Google Continues Work On Linux "Restricted DMA" For Situations Like Remote WiFi Attacks
Google engineers continue working on the Linux kernel around "Restricted DMA" for helping to protect systems that lack DMA access control for hardware without an IOMMU.
Protected DMA aims to help prevent data leakage or corruption stemming from DMA access to system memory unexpectedly for systems without an IOMMU. One of the lead motivators for this work is due to PCI Express giving full system memory access and there already being proven vulnerabilities like WiFi firmware exploits that could escalate to a full system exploit even remotely via WiFi. Google's Project Zero illustrated such WiFi attacks in 2017.
Now this year it looks like Restricted DMA might be mainlined for helping with systems lacking an IOMMU. Restricted DMA leverages the SWIOTLB (Software Input Output Translation Lookaside Buffer) to bounce streaming DMA in/out of a specially allocated region and does memory allocation from that same region.
Restricted-dma-pool: This indicates a region of memory meant to be used as a pool of restricted DMA buffers for a set of devices. The memory region would be the only region accessible to those devices. When using this, the no-map and reusable properties must not be set, so the operating system can create a virtual mapping that will be used for synchronization. The main purpose for restricted DMA is to mitigate the lack of DMA access control on systems without an IOMMU, which could result in the DMA accessing the system memory at unexpected times and/or unexpected addresses, possibly leading to data leakage or corruption. The feature on its own provides a basic level of protection against the DMA overwriting buffer contents at unexpected times. However, to protect against general data leakage and system memory corruption, the system needs to provide way to restrict the DMA to a predefined memory region.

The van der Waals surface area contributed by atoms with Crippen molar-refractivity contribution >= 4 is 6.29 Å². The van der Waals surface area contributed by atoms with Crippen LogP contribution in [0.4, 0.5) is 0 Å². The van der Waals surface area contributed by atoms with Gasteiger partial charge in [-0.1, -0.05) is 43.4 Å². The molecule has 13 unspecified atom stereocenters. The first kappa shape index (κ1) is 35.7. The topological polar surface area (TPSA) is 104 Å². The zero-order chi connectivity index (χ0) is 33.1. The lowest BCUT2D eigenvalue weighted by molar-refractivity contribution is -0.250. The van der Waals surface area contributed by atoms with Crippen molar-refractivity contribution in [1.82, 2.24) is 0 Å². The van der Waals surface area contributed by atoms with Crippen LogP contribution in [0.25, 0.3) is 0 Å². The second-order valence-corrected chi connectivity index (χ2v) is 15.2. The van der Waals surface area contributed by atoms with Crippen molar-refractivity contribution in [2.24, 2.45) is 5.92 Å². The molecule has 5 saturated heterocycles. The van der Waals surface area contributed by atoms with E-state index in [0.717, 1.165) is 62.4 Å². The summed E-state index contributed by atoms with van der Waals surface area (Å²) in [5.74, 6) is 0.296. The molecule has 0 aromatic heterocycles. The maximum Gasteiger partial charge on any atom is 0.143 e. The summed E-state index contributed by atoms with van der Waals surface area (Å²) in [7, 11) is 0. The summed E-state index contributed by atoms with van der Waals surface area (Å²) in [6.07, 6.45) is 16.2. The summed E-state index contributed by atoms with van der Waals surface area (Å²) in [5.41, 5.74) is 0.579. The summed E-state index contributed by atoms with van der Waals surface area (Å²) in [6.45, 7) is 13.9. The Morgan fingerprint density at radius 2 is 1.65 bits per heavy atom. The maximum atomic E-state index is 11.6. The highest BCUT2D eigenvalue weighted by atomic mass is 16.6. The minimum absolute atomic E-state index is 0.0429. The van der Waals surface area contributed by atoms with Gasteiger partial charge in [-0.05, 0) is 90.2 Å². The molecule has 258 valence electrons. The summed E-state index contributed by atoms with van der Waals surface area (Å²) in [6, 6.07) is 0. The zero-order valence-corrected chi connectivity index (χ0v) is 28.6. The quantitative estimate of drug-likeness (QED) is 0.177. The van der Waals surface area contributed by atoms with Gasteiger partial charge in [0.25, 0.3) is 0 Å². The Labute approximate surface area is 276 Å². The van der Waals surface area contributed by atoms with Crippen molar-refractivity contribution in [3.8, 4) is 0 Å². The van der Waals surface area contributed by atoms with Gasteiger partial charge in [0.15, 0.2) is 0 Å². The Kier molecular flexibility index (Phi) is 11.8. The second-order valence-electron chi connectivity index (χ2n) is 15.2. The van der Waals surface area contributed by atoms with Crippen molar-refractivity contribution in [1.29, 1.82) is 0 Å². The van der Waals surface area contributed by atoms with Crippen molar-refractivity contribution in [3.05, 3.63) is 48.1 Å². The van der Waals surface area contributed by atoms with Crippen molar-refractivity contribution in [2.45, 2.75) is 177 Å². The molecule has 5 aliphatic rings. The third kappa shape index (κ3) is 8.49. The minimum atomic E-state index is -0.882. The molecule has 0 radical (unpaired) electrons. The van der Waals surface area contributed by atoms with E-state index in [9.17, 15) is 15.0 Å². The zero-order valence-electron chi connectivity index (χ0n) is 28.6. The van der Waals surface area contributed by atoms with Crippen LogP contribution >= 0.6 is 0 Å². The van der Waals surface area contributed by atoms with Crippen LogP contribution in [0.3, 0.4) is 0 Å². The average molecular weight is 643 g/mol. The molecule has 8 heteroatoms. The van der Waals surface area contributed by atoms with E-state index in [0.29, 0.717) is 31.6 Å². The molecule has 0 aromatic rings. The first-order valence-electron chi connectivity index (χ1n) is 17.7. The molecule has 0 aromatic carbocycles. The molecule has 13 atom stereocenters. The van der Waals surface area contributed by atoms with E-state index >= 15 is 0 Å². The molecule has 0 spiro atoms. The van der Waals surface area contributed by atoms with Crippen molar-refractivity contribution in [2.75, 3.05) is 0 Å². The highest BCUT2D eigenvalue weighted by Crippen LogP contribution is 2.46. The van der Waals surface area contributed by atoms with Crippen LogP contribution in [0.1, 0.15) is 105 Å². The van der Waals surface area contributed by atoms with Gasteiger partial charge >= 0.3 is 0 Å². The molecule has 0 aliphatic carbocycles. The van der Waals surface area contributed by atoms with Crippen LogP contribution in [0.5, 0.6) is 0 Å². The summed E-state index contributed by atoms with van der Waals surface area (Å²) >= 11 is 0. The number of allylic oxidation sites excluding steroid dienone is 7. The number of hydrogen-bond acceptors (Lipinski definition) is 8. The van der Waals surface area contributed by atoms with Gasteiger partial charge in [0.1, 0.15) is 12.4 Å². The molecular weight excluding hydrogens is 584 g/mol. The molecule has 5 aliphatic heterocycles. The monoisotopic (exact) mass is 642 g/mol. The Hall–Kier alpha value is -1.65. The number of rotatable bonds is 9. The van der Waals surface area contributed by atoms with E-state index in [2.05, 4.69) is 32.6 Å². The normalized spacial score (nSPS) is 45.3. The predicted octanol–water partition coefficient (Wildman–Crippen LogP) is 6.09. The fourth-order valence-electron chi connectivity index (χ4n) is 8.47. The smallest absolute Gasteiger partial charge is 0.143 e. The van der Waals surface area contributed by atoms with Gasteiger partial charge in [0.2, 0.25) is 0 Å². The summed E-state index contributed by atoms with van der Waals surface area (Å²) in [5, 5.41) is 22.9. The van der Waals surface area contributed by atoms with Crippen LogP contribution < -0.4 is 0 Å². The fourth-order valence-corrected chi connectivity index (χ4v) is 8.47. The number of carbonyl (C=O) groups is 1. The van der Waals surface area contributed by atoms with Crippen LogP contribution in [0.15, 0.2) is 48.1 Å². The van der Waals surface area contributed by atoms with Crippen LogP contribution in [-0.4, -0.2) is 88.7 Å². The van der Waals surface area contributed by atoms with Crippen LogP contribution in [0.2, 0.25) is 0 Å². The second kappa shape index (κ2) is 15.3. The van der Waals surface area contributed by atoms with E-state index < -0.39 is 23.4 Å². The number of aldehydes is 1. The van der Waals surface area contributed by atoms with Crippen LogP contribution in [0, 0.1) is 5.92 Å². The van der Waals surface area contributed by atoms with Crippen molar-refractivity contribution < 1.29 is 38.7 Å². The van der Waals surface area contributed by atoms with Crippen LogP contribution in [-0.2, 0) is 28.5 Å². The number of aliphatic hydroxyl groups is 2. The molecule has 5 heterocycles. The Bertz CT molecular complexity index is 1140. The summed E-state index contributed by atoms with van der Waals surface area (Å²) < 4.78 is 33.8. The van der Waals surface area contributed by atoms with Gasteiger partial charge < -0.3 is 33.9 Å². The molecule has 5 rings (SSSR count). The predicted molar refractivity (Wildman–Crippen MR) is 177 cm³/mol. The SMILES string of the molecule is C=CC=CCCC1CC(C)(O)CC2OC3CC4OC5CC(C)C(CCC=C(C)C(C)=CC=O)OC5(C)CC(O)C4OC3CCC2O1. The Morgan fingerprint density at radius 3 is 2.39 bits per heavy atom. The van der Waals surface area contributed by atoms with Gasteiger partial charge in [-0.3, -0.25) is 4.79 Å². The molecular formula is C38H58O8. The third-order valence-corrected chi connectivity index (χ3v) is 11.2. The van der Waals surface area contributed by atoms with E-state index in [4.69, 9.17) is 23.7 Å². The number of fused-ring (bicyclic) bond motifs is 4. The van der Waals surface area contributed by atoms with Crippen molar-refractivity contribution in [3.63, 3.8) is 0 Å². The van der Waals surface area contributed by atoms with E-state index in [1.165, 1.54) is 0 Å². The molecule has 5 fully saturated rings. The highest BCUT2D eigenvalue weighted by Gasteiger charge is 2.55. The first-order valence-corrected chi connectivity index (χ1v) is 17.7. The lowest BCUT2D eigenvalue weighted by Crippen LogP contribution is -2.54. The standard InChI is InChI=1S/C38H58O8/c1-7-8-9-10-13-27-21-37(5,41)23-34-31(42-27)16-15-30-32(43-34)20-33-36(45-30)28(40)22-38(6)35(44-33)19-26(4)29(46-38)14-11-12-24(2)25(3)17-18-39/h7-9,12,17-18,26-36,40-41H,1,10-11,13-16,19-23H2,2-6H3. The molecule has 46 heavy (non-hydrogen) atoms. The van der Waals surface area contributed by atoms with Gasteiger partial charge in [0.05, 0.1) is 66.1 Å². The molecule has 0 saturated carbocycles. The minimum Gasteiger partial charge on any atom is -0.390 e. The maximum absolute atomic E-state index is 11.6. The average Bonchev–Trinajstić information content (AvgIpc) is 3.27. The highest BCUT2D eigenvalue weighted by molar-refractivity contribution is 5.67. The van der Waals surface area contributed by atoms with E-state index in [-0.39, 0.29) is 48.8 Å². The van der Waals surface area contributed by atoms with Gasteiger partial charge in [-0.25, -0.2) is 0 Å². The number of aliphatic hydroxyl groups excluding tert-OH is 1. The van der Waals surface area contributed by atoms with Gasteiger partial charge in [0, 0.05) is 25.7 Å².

With the current implementation, these "restricted DMA pools" as the reserved region for restricted DMA can be specified via the Device Tree with an arbitrary address and length.
The latest Restricted DMA patches for the Linux kernel can be found on the kernel mailing list.
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